London – full hair, straight body and seemingly never tired: The Rolling Stones were considered the epitome of the desire for eternal youth. Mick Jagger, Keith Richards and, until recently, Charlie Watts rocked the stages of the world for almost 60 years – but now the drummer has passed away at the age of 80. More gentleman than rebellious, always well dressed and always reliable, he was seen as the driving force of the group beyond the musical level.

As if they couldn’t quite figure it out on their own, Jagger and Richards’ reactions were initially wordless. Jagger posted a photo of Watts behind his drums. With Richards, it was just a picture of a drums without commentary with a sign saying “Closed”. Guitarist Ronnie Wood was the first to regain his tongue: “I will miss you a lot – you are the best,” he posted on Instagram. The band’s website only featured a large portrait of Watts. The tailor-made costume lover, dressed in the finest yarn, smiles at the camera with his arms crossed.

Reviews from all parts of the music world and beyond were all the more wordy. “Condolences to the Stones. It’s a blow to them because Charlie was a rock,” ex-Beatle Paul McCartney said in a video message. Watts was a “fantastic drummer”. Former band member and McCartney drummer Ringo Starr wrote, “God bless Charlie Watts we will miss you man”.

Kinks frontman Ray Davies said he was “shocked” by the news of Watts’ death. He was classy and unmistakable in style, was a great guy and will be sorely missed, Davies continued.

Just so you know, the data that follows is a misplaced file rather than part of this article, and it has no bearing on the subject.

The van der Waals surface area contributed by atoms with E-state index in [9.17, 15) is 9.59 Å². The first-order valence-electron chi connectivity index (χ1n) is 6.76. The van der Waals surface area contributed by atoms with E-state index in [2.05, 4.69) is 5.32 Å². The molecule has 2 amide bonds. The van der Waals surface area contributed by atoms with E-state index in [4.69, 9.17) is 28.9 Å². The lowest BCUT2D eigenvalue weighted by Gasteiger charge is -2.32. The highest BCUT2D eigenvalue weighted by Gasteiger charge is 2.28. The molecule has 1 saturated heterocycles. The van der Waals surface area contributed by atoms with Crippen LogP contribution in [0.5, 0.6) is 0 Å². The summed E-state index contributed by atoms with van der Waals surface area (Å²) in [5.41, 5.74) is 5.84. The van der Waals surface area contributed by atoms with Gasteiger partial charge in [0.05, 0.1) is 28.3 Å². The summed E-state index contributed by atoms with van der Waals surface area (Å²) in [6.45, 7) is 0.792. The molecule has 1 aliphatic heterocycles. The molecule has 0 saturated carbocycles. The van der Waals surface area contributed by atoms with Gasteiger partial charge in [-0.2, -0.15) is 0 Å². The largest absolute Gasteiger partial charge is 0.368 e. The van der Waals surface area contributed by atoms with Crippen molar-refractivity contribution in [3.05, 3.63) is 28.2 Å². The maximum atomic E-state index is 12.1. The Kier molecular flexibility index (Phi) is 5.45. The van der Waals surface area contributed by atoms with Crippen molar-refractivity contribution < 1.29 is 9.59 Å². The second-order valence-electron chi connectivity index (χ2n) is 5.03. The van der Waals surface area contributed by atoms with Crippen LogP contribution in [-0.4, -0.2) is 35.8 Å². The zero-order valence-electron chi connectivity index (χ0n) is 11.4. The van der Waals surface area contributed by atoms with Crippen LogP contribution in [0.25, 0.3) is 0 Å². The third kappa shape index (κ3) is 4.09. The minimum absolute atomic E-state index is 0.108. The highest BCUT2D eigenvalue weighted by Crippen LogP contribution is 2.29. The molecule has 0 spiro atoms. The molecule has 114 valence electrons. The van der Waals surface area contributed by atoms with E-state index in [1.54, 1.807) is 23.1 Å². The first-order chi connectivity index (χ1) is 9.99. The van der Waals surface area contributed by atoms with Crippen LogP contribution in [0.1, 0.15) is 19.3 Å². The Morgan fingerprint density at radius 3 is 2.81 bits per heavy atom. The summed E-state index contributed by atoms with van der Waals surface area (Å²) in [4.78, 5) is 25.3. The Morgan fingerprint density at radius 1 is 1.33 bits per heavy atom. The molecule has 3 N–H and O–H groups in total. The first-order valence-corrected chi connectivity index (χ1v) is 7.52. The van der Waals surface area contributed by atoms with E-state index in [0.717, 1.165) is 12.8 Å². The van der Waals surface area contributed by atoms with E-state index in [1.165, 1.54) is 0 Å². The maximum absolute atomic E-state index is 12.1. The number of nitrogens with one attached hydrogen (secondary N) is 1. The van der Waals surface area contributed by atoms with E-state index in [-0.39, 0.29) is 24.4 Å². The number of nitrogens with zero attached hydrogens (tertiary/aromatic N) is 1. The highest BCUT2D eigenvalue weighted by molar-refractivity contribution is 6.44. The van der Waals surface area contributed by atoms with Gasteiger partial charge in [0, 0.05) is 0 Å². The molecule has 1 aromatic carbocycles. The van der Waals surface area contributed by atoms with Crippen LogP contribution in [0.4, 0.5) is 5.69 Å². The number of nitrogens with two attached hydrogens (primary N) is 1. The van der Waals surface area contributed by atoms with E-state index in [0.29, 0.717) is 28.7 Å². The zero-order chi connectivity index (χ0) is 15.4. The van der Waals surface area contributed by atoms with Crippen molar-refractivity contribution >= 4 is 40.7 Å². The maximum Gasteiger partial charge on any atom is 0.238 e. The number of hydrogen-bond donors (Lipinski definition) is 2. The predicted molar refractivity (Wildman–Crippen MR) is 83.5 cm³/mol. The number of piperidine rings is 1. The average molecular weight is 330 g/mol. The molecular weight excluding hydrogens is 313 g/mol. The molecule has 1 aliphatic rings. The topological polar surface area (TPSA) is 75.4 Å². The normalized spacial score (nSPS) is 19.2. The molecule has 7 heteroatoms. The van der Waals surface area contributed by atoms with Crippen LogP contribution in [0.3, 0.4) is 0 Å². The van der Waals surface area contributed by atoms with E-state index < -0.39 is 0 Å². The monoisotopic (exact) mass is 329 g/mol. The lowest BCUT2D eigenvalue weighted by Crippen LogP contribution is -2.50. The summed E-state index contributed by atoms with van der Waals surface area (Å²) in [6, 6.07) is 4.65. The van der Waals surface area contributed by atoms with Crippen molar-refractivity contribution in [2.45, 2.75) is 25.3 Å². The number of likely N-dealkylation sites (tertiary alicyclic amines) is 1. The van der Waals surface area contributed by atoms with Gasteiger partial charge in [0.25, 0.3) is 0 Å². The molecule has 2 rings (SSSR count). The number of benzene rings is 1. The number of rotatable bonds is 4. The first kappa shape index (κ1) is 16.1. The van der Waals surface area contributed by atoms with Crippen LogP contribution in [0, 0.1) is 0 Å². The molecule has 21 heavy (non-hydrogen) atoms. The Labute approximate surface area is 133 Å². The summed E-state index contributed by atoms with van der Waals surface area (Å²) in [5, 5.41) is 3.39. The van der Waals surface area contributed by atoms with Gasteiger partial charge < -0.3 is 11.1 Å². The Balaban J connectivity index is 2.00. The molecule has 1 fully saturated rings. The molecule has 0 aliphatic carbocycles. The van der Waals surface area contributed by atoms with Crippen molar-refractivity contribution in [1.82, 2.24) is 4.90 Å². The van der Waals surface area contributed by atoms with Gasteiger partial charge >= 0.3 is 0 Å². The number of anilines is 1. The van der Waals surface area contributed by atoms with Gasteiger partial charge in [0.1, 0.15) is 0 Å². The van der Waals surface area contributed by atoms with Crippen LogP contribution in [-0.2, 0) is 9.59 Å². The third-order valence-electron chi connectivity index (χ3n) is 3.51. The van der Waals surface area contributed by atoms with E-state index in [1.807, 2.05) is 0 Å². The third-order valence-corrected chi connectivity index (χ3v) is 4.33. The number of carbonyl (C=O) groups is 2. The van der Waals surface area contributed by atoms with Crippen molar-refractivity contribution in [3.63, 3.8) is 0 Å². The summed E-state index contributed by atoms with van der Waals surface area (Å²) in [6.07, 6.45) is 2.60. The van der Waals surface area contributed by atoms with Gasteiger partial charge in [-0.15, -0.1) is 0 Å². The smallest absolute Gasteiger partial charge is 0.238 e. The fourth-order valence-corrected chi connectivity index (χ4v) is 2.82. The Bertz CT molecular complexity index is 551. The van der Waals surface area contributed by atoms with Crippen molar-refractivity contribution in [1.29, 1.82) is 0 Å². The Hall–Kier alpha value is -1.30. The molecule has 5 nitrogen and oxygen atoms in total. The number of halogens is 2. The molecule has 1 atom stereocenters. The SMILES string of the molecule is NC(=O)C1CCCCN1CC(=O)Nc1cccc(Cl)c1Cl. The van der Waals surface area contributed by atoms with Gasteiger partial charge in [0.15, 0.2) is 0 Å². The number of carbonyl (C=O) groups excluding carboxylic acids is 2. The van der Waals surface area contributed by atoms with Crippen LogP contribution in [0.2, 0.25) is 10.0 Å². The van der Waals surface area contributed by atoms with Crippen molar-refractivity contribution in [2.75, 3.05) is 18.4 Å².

Queen guitarist Brian May described Watts as “the friendliest person you can imagine.” He was a “strong pillar” for the Rolling Stones, to whom he had given “a touch of jazz and a mountain of pure class,” continued May.

Pop star Elton John wrote: “Charlie Watts was the quintessential drummer. He was the most stylish of all men and with him you were in good company.”

British media have already speculated that the Stones could go out of step or even overthrow them altogether. Was it possible that the aura of immortality, with which they shaped the attitude to life of an entire generation and even inspired their grandchildren, was damaged with Watts’ death?

British journalist and author Tony Barrell speculated that the rest of the band might end their careers “out of respect” for the drummer. It is of course possible to continue, Barrell told the PA News Agency. But the sound would never be the same again. The group themselves initially did not comment on their future plans.

For health reasons, Watts should be replaced for the planned US tour anyway. Steve Jordan, who has already been heard on several solo albums by guitarist Keith Richards, will speak. But it remains to be seen whether the Stones will be able to continuously develop their magic without the Watts Clock Generator. (dpa)